In first press meet since taking over, external affairs minister says first 100 days challenging with regard to diplomatic interventions but successful
Shreerupa Mitra-Jha | September 8, 2014 | New Delhi
Ruling out any possibility of talking with the Pakistani army, external affairs minister Sushma Swaraj has said that "governments only talks with governments, (and) not the army or inter-services intelligence."
Stressing that the Narendra Modi government had taken all initiatives to extend diplomatic dialogues with Pakistan, she said Islamabad had "derailed the process". She added that she did not see the point in Pakistan high commissioner to India Abdul Basit "inviting" Kashmiri separatists for talks just before the foreign secretary-level talks between the neighbours, which were to be held on August 25.
However, "there are no full stops in diplomatic journeys but only commas and semi-colons", Swaraj said in her maiden media briefing on Monday (September 8), more than three months after assuming charge.
About repeated ceasefire violations by Pakistan along the line of control in Jammu and Kashmir, Swaraj said that dialogue between the directors general of military operations has started.
Asked about the BJP's changing attitude towards Islamabad – from the Pakistan-bashing during the election campaign to inviting Nawaz Sharif for Modi’s swearing-in ceremony in New Delhi on May 26 and then calling off bilateral talks, the foreign minister said there is no discrepancy and the foreign policy of the government got into its stride only after the Modi government took over.
She did not confirm or deny reports that Modi would meet his Pakistani counterpart Nawaz Sharif on the sidelines of UN general assembly starting September 24.
Terming India's relations with China as one of "competition as well as cooperation", Swaraj said she expects China’s president Xi Jingping's visit to India this month to have substantial outcomes. She added that since India believes in one-China policy – New Delhi respects sensitivities regarding Taiwan and Tibet – China must also believe in one-India policy and respect India's sensitivities for Arunachal Pradesh.
The minister also announced that before the end of the financial year all the seven northeast Indian states will have passport centres to issue passports.
Elaborating on the differences between the UPA and NDA's approach towards the United States, Swaraj said the US will talk to a “strong government this time, and that will make all the difference".
US president Barack Obama is scheduled to meet Modi on September 30 in a departure from norms, as the US does not hold bilateral meetings while UNGA is in session. Swaraj said the Modi-Obama meeting will be focused on realising the full potential of Indo-US relations.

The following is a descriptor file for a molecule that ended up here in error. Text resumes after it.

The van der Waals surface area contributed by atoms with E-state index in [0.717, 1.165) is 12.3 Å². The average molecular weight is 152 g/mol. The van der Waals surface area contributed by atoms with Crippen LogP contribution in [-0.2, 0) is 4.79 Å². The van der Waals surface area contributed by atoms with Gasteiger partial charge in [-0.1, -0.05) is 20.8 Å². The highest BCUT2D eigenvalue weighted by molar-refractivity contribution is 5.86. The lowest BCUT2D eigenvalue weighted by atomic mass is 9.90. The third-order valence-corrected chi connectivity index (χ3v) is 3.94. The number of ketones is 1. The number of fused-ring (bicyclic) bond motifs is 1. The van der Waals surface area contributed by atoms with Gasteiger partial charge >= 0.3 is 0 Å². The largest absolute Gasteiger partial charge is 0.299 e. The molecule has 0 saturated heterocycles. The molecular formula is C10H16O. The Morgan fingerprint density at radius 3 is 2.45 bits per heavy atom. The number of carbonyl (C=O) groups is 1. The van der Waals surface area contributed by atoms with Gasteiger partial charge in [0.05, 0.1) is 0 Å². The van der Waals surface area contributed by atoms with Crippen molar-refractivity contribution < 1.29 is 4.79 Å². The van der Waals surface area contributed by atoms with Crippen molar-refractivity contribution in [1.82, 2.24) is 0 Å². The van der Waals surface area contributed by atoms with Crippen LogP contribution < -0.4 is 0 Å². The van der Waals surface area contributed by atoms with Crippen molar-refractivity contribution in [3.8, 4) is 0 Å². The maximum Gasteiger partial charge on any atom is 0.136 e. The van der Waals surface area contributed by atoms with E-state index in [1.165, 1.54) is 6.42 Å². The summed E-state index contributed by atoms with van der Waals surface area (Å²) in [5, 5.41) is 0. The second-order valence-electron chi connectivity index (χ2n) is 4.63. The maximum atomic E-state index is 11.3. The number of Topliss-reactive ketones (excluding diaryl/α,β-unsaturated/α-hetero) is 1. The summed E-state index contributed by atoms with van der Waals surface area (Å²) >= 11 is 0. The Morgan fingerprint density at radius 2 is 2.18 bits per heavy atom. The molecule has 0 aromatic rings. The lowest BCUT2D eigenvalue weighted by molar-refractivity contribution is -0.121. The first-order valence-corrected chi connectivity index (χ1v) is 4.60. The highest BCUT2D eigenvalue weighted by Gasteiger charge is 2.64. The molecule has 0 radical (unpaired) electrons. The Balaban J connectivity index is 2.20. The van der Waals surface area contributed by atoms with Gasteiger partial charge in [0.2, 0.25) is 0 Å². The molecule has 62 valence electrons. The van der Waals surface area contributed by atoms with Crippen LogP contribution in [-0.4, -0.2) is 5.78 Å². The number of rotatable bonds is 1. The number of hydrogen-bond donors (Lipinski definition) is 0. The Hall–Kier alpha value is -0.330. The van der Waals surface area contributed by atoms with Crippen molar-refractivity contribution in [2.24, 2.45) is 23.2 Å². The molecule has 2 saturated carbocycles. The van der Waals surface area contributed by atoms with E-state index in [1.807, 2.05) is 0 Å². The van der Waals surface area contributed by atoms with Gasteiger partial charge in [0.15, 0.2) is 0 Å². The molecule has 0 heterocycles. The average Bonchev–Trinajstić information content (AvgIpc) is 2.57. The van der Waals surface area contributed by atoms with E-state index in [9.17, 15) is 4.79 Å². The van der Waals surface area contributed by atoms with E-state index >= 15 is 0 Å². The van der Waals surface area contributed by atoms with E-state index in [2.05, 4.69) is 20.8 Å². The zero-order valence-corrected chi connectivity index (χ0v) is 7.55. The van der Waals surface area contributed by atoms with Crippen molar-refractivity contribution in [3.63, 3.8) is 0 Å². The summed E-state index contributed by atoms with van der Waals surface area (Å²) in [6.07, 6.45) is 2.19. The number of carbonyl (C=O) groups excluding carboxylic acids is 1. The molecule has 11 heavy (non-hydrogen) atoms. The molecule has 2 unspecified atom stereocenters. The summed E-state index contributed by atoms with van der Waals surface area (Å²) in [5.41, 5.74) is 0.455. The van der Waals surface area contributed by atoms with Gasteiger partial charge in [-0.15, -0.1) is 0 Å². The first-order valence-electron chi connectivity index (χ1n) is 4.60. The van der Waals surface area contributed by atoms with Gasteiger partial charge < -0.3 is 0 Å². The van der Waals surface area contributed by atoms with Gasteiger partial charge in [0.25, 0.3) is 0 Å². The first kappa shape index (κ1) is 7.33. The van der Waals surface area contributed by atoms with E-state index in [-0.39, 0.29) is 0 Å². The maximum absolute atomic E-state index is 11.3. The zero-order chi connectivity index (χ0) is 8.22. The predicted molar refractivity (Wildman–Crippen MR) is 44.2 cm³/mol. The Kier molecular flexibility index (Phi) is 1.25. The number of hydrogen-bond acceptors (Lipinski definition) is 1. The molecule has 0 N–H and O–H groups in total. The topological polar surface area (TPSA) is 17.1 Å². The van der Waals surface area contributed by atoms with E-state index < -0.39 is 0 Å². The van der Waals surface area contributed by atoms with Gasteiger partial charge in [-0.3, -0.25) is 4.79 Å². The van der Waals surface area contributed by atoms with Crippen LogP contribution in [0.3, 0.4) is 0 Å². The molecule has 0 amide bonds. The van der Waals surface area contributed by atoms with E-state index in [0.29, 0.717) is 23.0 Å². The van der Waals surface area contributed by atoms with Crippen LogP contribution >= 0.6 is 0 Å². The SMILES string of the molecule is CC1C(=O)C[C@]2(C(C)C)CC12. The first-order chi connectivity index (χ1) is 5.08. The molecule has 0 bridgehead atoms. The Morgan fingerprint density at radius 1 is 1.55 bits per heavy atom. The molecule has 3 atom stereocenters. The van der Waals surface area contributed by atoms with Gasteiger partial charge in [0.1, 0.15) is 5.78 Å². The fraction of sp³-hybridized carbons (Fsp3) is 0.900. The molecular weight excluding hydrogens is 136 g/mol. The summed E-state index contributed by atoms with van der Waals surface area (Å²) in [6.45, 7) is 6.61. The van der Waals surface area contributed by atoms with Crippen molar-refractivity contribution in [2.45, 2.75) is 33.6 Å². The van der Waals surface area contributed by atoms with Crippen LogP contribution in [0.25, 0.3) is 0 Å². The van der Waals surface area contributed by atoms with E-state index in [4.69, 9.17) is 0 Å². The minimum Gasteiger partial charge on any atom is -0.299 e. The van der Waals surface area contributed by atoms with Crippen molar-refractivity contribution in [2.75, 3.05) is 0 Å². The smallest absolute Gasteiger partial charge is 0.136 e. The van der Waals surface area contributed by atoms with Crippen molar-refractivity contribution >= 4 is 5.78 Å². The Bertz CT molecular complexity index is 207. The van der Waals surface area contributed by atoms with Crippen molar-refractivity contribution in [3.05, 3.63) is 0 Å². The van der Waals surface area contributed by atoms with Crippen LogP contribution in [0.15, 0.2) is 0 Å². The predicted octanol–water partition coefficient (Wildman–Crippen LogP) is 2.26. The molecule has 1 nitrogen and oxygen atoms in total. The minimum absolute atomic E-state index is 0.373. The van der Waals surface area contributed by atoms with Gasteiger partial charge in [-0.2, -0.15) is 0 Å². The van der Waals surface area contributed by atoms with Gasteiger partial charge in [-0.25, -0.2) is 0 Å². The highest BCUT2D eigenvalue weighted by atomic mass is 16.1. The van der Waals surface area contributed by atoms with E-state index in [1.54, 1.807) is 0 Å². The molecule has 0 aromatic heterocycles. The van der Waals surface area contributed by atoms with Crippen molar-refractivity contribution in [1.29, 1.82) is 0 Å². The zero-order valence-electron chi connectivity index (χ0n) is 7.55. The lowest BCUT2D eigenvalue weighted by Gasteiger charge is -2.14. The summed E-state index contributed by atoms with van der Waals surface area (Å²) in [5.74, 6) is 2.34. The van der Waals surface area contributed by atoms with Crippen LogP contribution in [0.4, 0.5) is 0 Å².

Calling her government "pro-active, sensitive and strong", Swaraj said that the first three months were "challenging" with regard to diplomatic interventions but successful. Stressing that Modi's image as a leader popular with the people is increasing, she said the “pratibha” (image) of India has been enhanced almost overnight under the prime minister, with foreign dignitaries heading towards India. She pointed out that foreign ministers of all P5 countries (permanent members of UN security council) have already visited India, apart from foreign ministers of Singapore, China, and five secretaries from the US, among others.
Apart from those visits, Modi also has had 11 bilateral meetings with Latin American countries on the sidelines of the BRICS summit in July, she said.
She said the priority of the government is working with the neighbours, which explains the invitation to all Saarc leaders on Modi's swearing-in ceremony and the holding of eight bilateral meetings with heads of state in the subcontinent on the first day of government. More important than the invitation was the acceptance of invitation by all these leaders, Swaraj said.
She also said that the prime minister chose Bhutan as the first country for his overseas visit, while she went to Bangladesh for her first foreign visit as the external affairs minister.
India has also decided to invite all 54 nations in the third India-Africa forum summit, scheduled to be held at the end of this year, as opposed to a customary smaller number. This, Swaraj said, is to enhance India's relations with the African continent.
Calling her government "sensitive" towards Indians living abroad, especially in trouble-torn areas, Swaraj said they have evacuated 1,000 students from Ukraine, 6,593 workers from Iraq, and 3,183 people from Libya in the last three months. The 39 Indian workers captured by the Islamic State remain "safe and unharmed" but there is no direct contact with the workers.
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